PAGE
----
by Alan Jacques
The interns have been assigned to various departments in the local authority including Archives; Environment; Health and Safety; City of Culture; IT; Housing; Smarter Travel; Laboratory; Economic Development; Museum Arts; Learning Hub Limerick; Ormston House; Limerick Craft Hub and EV+A.
Maurice Quinlivan, who is Sinn Féin party leader on the council, maintains the JobBridge scheme has already reduced the number of real job opportunities available in the local authority. He warns if it is not closed down now, then thousands of new paid entry level positions that should come into being in the months and years ahead, will emerge as unpaid internships instead.
“In June 2011 the government introduced the JobBridge scheme and it has become the central plank of their jobs strategy. Although some individuals may have had a positive experience, it is a scheme which leaves thousands of jobseekers vulnerable to exploitation,” he claimed.
“Sinn Féin’s policy is to replace the one-size-fits-all JobBridge scheme with a new participant centred model for internships. One that envisages a substantial increase in the range of apprenticeships available. The model we propose would not displace apprenticeships, paid in-work training or jobs. It would afford those genuinely in need of some work experience with meaningful learning opportunities,” he explained.
Meanwhile, Fine Gael councillor Maria Byrne has welcomed the latest Live Register figures from the Central Statistics Office (CSO) showing the unemployment rate to have dropped below 10 per cent to 9.8 per cent — the lowest rate since the boom. The CSO has confirmed that, on a seasonally adjusted basis, an additional 104,600 jobs have been created since 2012.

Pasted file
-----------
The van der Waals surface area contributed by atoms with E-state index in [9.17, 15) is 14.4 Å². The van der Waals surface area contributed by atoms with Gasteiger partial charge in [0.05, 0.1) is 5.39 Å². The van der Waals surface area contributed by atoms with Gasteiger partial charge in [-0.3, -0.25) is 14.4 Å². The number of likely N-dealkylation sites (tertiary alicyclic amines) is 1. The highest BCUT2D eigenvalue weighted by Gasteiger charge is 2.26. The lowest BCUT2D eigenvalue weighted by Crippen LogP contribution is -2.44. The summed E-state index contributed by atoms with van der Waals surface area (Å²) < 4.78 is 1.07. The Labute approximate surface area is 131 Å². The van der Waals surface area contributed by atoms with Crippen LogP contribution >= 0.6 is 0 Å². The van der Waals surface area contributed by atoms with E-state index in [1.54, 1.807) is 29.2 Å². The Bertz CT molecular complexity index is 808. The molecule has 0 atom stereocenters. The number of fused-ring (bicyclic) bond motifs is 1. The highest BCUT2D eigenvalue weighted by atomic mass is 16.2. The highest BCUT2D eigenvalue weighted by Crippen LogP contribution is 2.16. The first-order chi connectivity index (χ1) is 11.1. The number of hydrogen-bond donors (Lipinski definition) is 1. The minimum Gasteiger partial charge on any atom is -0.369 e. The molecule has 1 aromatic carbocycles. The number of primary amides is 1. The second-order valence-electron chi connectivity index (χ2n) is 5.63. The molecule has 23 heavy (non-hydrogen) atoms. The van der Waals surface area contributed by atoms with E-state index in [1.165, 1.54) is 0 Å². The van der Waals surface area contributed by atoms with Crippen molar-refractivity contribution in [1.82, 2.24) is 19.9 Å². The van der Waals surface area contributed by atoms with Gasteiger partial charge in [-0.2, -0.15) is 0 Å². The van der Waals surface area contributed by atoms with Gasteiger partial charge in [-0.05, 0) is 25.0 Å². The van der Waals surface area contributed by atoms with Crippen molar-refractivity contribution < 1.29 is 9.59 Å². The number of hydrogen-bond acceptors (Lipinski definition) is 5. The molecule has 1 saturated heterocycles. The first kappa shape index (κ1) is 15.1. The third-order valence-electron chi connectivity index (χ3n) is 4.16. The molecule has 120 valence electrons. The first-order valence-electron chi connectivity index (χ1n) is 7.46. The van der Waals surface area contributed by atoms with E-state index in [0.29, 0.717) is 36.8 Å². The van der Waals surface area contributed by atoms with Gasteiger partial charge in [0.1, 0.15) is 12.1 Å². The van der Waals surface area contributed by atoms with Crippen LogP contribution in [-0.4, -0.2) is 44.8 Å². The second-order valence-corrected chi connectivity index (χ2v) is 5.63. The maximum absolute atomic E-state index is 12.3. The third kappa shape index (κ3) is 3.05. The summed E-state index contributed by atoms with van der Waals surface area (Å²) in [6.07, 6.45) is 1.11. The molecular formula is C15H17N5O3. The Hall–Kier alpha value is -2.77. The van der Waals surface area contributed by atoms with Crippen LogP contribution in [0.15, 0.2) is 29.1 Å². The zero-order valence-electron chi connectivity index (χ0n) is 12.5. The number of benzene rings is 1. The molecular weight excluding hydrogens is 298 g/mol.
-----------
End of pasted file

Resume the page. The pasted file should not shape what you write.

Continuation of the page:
“In 2012, a target of creating 100,000 new jobs by 2016 was set, which was thought to be very ambitious at that time. Today, the CSO This is really positive news,” said Cllr Byrne.
The City West representative believes that reducing unemployment from ten to five per cent will be twice as difficult as cutting it from 15 to ten per cent.
“We need to go on creating 40,000 new jobs every year for the next few years in order to reach sustainable full employment. When we reach the target of 2.1 million jobs by 2018, we will have replaced all the jobs lost during the recession with new more sustainable jobs.”
However, her optimism wasn’t shared by Cllr Quinlivan who said that we didn’t know if these people secured employment, emigrated, took up training or were simply cut off from their payments. “We also don’t know how many were forced onto the Gateway scheme or into JobBridge positions,” he said.
“The employment decrease is matched by the drop of the number of people in the labour force. There are now 151,600 fewer people under the age of 34 in the labour force. The vast majority have left Ireland to find not only work, but decent work with decent pay and a chance of career progression. A number have also left in order to achieve a better standard of living, where public services are properly funded and not pared back to the bare minimum”, he added.